UN Secretary-General Antonio Guterres issued a message on Sunday, calling for increased efforts to advance the rights of individuals with autism, in honor of World Autism Awareness Day, which falls on April 2 annually.
“Despite important progress, persons with autism continue to face social and environmental barriers to the full exercise of their rights and fundamental freedoms, in line with the Convention on the Rights of Persons with Disabilities and the 2030 Agenda for Sustainable Development,” said the top UN official.
“We must do better, by promoting inclusive education, equal employment opportunities, self-determination, and an environment where every person is respected,” he said. “As we do so, we also recognize the role of families, caregivers, and support networks in the lives of persons with autism.”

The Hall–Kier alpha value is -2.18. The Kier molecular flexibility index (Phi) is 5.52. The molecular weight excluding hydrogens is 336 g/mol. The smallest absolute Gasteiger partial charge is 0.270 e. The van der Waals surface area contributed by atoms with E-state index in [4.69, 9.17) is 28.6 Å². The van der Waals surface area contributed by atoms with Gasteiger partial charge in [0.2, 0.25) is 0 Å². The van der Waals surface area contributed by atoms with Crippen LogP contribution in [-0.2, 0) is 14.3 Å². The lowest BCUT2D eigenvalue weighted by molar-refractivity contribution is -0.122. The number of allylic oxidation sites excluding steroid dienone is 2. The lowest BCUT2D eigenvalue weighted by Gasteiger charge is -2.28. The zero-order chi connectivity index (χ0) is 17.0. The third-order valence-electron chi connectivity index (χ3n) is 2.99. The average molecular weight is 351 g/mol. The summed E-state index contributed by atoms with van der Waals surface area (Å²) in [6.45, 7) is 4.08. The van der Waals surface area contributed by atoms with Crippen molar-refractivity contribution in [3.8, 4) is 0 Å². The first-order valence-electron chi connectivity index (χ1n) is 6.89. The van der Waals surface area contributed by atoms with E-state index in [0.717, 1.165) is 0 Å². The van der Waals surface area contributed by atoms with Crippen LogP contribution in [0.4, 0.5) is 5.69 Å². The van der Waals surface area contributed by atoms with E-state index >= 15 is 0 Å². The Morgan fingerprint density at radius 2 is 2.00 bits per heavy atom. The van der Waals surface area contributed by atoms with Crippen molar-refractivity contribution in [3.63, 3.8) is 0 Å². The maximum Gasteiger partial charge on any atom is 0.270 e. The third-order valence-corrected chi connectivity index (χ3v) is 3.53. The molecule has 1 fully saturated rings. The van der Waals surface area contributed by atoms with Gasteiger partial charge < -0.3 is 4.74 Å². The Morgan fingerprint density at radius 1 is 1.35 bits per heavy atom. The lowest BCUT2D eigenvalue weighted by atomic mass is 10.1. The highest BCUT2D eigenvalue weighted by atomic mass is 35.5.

Stressing the importance of recognizing the active and diverse contributions of people with autism to society, Guterres said, “let us work together with persons with autism to build an inclusive and accessible world for all.”
World Autism Awareness Day is an internationally recognized day, aimed at raising awareness about autism and promoting inclusion and acceptance of people with autism. The day was first observed in 2008 after a UN resolution was passed on Dec. 18, 2007, declaring April 2 as World Autism Awareness Day.
The observance of the day is to increase public knowledge and understanding of autism spectrum disorder, a developmental disorder that affects communication, social interaction, and behavior. It also aims to promote early diagnosis, early intervention, and support for individuals with autism and their families.
According to the World Health Organization, about one in 100 children has autism. Characteristics may be detected in early childhood, but autism is often not diagnosed until much later. The abilities and needs of autistic people vary and can evolve over time. While some people with autism can live independently, others have severe disabilities and require life-long care and support. ■